Does the Supreme Court demonetisation majority verdict erode the institutional autonomy of RBI?
The majority judgement by four senior justices upheld both the actions of the RBI and the government in implementing the decision to withdraw all existing notes of INR 500 and INR 1,000 and to end their status as legal tender. The minimum legal formalities required for a recommendation were followed. Post the 7 November letter of the government, a meeting of the Central Board of the RBI was convened the following day on 8 November. The quorum requirement of four directors, of which not less than three must be other than connected officials, appointed from industry, non-state entities and the local boards, was also complied with. Within hours of the end of the meeting, the gazette notice was issued and the Prime Minister announced the decision. The majority judgement focused on the mechanics of the process and concluded the measure was legally sound. All the required boxes had been ticked. It made light of the fact that section 26(2) had not been used during the earlier episodes of wholesale withdrawal of high currency notes. It rationalized that, since section 26(2) empowers the RBI only to recommend to the government, it matters little whether the proposal originated in the RBI or the government. The majority judgement quotes from Volume III of the “History of the Reserve Bank of India “how business was done at the time of the January 1978 demonetisation, when Shri Morarji Desai was prime Minister and Shri Hirubhai Patel, previously an Indian Civil Service officer, was the finance minister. On 14th January 1978, a senior RBI official was summoned to Delhi for undisclosed urgent work. On arrival, he was told to draft an ordinance for withdrawing legal tender status for high-denomination currency. Never having done this before, he did the next best, smart thing. He asked for the 1946 ordinance and used the template for the draft 1978 ordinance which was approved by the President of India in the early hours of the very next day and became effective the same day. The majority judgement perceives no daylight between the government and the RBI which work as a team—the RBI advises on technical issues whilst the government manages the broader political, external, and domestic economic and security challenges. The minority judgement takes a differentiated view of the RBI Act. It agrees that the final authority for demonetisation vests with government. This is why only government can use its plenary powers to proceed through an Ordinance (in the interests of speed and secrecy if Parliament is not in session) or legislation to withdraw legal tender status from currency before RBI can extinguish that liability from its books and the Union government can extinguish its guarantee. Justice Nagarathna justifies why it is necessary for the RBI to be the sole initiator under Section 26 (2). It acts as a proxy for RBI’s autonomy in technical matters by reserving the power to recommend exclusively for the RBI. Also, a fundamental principle in administrative law is that once legislation clearly defines a process, it must be followed. Another practical reason could be to preserve an “audit trail” of how decisions were taken to exercise oversight over delegated power—in this case over the RBI if a proposal does not work as planned. Under the “innovative” consultative process, adopted by the government in 2016, responsibility gets diffused across government and the RBI. This could potentially weaken the resolve of the RBI to retain its technical focus and credibility, particularly against politically convenient but technically inferior measures, not validated by the fourth test of “the principle of proportionality” that the least cost and most effective alternative must be used to achieve the stated purpose—in this case controlling black money, counterfeiting or terrorist financing. Most importantly, once iron-clad processes for recording dissent cease to exist, over time, the habit of principled dissent also dissipates. Why was the suave Arun Jaitley, then Finance Minister and legal luminary, unable to get the RBI on board, without the awkward (and self-damning) construct of the RBI merely responding to a government request? Did Urjit Patel, Governor RBI refuse voluntary support, as did his predecessors C.D. Deshmukh in 1946 and I.G. Patel in 1958? Only time and “fly on the wall” reminiscences can tell. Possibly, the political challenges emanating from the ongoing negotiations for a new Goods and Services Tax legislation, combined with the slender majority of the BJP (without including NDA allies) in the 2016 Lok Sabha and the dominance of the opposition in the Rajya Sabha, militated against associating NDA allies closely with demonetisation—a necessity, if the ordinance route was followed. The in-house administrative route might have appeared neater and more secret. Experience shows that administrative process rigidities alone, are rarely sufficient to ensure good outcomes. Nor can institutions be built assuming the ready availability of highly motivated, high-minded individuals. The best safeguard against human frailties is an institutional architecture, which diffuses power widely but constrains its permissible exercise narrowly for optimum outcomes.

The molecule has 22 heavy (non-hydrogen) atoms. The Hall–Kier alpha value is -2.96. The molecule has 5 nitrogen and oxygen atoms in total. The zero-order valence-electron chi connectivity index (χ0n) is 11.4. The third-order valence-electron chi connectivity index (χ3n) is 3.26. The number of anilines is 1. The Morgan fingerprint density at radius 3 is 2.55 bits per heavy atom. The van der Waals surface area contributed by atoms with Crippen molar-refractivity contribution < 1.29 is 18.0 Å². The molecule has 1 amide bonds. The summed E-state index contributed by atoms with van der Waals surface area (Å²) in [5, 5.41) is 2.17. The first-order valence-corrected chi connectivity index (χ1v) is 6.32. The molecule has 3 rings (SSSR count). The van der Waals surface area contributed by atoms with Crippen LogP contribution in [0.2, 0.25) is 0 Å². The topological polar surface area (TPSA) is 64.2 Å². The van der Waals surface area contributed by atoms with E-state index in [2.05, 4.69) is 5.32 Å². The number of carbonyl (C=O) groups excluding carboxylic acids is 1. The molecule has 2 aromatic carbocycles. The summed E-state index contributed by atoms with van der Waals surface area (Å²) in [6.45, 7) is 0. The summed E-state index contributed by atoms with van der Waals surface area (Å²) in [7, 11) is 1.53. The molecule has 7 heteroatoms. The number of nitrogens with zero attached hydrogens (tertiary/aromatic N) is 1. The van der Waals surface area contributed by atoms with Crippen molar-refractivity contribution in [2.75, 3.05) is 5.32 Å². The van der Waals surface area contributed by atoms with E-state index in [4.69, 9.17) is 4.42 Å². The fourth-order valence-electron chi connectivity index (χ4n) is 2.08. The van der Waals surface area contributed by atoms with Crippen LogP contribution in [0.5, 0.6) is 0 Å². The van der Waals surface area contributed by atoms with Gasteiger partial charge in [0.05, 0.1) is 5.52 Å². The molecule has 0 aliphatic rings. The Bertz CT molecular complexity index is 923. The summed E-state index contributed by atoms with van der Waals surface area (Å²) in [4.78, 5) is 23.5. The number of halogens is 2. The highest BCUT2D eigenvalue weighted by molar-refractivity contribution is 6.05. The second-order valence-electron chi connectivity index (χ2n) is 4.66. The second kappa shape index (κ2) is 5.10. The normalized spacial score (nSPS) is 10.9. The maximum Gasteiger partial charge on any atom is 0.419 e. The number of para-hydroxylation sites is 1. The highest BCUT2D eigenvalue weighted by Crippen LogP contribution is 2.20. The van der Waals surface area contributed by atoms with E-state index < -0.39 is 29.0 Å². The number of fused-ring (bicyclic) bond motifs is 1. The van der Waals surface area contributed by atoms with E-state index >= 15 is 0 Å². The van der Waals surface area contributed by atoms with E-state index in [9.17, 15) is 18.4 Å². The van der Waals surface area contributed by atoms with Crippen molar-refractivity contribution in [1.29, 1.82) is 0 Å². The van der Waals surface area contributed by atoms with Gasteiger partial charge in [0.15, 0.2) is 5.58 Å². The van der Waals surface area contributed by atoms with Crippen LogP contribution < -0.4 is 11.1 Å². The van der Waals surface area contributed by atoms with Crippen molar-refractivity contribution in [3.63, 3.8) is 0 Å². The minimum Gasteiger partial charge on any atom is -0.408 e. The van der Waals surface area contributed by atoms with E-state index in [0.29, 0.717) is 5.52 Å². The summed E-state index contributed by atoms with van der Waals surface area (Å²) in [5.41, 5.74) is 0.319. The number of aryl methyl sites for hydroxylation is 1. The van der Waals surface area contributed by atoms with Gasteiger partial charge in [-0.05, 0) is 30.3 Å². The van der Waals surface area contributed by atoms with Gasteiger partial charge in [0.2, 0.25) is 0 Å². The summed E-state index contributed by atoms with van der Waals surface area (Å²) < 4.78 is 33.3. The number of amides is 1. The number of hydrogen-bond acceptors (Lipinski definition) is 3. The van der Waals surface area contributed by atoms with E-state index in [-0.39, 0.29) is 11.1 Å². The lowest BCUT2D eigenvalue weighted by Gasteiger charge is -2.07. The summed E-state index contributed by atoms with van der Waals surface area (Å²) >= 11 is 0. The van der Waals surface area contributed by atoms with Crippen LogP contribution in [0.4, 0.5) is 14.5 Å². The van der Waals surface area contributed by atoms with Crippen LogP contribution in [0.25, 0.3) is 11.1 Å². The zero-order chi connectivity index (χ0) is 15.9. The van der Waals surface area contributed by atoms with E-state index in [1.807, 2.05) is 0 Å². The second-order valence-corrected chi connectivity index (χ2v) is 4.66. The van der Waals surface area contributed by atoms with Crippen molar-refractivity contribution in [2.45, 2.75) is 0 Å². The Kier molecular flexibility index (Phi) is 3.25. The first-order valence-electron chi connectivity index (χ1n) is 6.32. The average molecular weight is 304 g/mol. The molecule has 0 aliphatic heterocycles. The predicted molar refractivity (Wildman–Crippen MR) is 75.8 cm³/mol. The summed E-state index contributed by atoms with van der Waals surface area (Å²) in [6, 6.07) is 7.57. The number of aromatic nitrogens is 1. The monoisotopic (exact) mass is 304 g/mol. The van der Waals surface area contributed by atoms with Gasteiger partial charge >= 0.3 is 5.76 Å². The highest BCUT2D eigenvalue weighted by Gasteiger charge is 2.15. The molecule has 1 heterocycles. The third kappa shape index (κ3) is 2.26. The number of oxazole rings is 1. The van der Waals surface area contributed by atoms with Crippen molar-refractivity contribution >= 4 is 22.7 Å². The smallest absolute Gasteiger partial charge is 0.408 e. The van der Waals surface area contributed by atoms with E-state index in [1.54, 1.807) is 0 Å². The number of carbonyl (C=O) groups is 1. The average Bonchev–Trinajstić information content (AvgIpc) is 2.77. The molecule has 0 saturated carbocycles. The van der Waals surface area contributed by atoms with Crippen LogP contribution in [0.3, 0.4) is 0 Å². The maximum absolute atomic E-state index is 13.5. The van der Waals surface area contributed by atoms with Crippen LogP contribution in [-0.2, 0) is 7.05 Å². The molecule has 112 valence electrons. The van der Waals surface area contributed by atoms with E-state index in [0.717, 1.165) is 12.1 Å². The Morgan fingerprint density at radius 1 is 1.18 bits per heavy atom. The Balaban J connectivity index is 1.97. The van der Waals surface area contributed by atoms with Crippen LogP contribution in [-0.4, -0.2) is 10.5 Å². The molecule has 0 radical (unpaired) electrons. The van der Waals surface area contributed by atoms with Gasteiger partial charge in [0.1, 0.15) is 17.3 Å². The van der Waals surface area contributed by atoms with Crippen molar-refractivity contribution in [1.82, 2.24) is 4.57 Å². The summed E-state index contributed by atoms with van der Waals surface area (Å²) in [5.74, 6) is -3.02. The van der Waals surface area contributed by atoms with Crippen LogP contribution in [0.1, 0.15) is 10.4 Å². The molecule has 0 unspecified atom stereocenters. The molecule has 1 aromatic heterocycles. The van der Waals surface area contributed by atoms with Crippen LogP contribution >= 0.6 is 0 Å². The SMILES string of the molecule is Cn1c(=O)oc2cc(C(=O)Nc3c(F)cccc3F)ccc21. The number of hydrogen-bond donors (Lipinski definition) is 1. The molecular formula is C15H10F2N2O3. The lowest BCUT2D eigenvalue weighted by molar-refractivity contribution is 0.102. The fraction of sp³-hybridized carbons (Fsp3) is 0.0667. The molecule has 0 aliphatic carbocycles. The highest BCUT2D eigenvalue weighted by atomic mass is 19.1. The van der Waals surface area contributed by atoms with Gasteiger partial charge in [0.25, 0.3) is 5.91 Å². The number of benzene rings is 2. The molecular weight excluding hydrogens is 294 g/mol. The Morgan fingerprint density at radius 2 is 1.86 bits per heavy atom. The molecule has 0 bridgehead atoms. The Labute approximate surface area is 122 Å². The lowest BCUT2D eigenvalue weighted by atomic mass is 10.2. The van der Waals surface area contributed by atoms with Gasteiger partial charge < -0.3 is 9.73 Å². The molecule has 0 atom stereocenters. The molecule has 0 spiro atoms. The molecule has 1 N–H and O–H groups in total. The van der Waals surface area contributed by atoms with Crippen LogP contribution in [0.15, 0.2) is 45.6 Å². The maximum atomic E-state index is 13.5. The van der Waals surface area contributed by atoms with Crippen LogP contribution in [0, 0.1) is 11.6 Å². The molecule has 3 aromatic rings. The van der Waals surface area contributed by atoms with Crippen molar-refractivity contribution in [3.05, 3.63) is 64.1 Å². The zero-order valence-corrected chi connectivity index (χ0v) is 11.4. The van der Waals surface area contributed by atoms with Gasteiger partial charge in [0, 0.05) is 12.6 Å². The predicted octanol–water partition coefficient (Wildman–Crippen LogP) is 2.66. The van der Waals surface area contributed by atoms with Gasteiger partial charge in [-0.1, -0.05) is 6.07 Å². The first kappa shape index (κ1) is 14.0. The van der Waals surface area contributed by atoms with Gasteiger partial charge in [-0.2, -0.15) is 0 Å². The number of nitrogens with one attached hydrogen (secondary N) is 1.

RBI is unlikely to have independently chosen wholesale demonetisation of high denomination notes as the instrument of choice for reducing black money.
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Sanjeev S. Ahluwalia has core skills in institutional analysis, energy and economic regulation and public financial management backed by eight years of project management experience ...Read More +